Home Networking Project – Five Years Later

*** NERD ALERT ***

If you aren’t a geek that loves all things techie, you might want to stop reading now! You have been warned!


Almost 5 years ago, I was planning to switch from DSL to U-verse and I had decided that to make things easier for the future, I would run network cable throughout the house and create a Network Wiring Closet in a central location in the basement. I documented that project in this post and in this one as well. It has been almost five years since U-verse was installed and although the project was a success, I have made several tweaks to the network that have made things even better.

If you compare this picture of the Network Wiring Closet above to the one in this post, you will see that several things have changed. The first thing that changed within the first year was that the original gray AT&T Residential Gateway (basically a router), was replaced by newer version (black device standing upright on the shelf next to it’s battery backup on the left). During that first year, I had no end of trouble with the wireless functionality of both of the AT&T Residential Gateways. Any Apple devices in the house had an extremely difficult time keeping their wireless connections active over time. Something didn’t seem to work right with the way that they renewed the IP leases. I had thought that the issue was with the original older model Residential Gateway but it also happened with the newer one. By the end of the first year, I gave up on the built-in AT&T wireless technology. I turned it off and added a Linksys WAP300N Wireless Access Point. From that point on, all of my wireless issues disappeared.

The next major addition to the network happened about 2 1/2 years ago when Windows on my primary computer became corrupted and I had to rebuild the hard drive from scratch. Even though I had been backing up many of our important files to a portable external hard drive, not everything was saved. I decided that I needed a more reliable solution for keeping our important things safe. I added a Synology Network Attached Storage (NAS) device with two 2TB hard drives in a RAID 1 configuration. With one kid in college and another in high school, we can have up to three separate computers on the network sometimes. The NAS device allows us to store and share all of our pictures, music, videos, office documents, and even computer backups. Additionally, the NAS backs up most of its information to Amazon Glacier cloud storage for even more redundancy. You will also notice that I added an APC uninterruptible power supply (UPS) to allow the NAS to shut down gracefully in the event of a power failure. The UPS and the NAS can “talk” to each other and the NAS can begin shut down procedures when the UPS has been in battery mode for a certain amount of time.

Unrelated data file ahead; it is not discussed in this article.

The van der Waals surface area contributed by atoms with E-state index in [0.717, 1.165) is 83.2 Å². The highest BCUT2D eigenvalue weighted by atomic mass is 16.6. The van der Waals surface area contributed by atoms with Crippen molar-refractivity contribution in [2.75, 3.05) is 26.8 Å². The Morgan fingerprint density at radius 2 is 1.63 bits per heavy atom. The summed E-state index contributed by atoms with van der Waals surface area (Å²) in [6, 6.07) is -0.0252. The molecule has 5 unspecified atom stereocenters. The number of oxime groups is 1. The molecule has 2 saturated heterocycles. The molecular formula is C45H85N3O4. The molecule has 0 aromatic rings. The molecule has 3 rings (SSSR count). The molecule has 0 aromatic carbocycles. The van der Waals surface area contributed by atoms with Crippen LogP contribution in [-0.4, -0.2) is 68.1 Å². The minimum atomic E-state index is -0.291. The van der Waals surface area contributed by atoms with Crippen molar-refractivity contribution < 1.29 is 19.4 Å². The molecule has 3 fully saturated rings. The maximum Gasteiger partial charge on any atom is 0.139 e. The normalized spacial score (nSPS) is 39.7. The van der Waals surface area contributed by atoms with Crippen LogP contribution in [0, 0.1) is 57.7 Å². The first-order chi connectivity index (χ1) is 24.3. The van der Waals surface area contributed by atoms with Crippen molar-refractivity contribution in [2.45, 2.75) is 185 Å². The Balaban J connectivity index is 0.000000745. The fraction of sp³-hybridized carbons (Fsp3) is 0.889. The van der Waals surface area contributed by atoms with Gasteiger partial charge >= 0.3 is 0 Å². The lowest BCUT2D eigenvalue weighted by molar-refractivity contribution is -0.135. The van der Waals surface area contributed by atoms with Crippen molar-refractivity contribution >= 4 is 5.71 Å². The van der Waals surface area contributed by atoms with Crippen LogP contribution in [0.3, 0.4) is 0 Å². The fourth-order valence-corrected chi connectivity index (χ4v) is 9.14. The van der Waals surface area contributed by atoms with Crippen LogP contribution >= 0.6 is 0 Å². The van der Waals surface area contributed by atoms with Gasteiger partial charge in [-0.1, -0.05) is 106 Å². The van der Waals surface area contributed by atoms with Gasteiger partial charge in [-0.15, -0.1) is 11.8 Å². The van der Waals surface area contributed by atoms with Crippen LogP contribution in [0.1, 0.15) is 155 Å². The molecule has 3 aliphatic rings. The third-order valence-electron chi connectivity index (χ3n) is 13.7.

The final additions to the network happened this past summer. Over the past few years, I have acquired several AirPlay speakers and have them set up throughout the house. They are a poor-man’s version of a home audio system. From the iTunes on my main computer I can play music all over the house. This summer, I decided that I wanted to also play music in the backyard when we are out in the pool. Unfortunately, the wireless signal being broadcast from WAP in the Network Wiring Closet in the center of the basement could not reliably reach the exterior of the house. I decided to add a additional couple of network jacks in the sunroom and hook up a second Linksys WAP to extend my wireless reach. You can see that in this second photo.

If you recall from my previous post, I have four rooms in the house with two network jacks in each. Because one port on my 8-port switch has to connect to the Residential Gateway, I wasn’t able to keep all of the network jacks active at the same time. By adding two more jacks in the sunroom, I made the situation even worse. My solution was the final addition to the Network Wiring Closet. I replaced my Linksys 8-port switch with a Cisco 16-port switch. This has allowed me to keep all jacks active and have a couple to spare for possible future expansion.

At this point, I can’t imagine that I would need to add anything more to this system. But, of course, only time will tell.


2 Responses to “Home Networking Project – Five Years Later”

  1. dasportsguyJeff Says:

    Those are some nice upgrades! I like the addition of the NAS.

    • Kurt Magoon Says:

      I can’t imagine how I lived without the NAS before. The security of knowing that all of the digital pictures that we’ve taken for the past 10 years are stored on two redundant drives and backed up to the cloud gives me great peace of mind.

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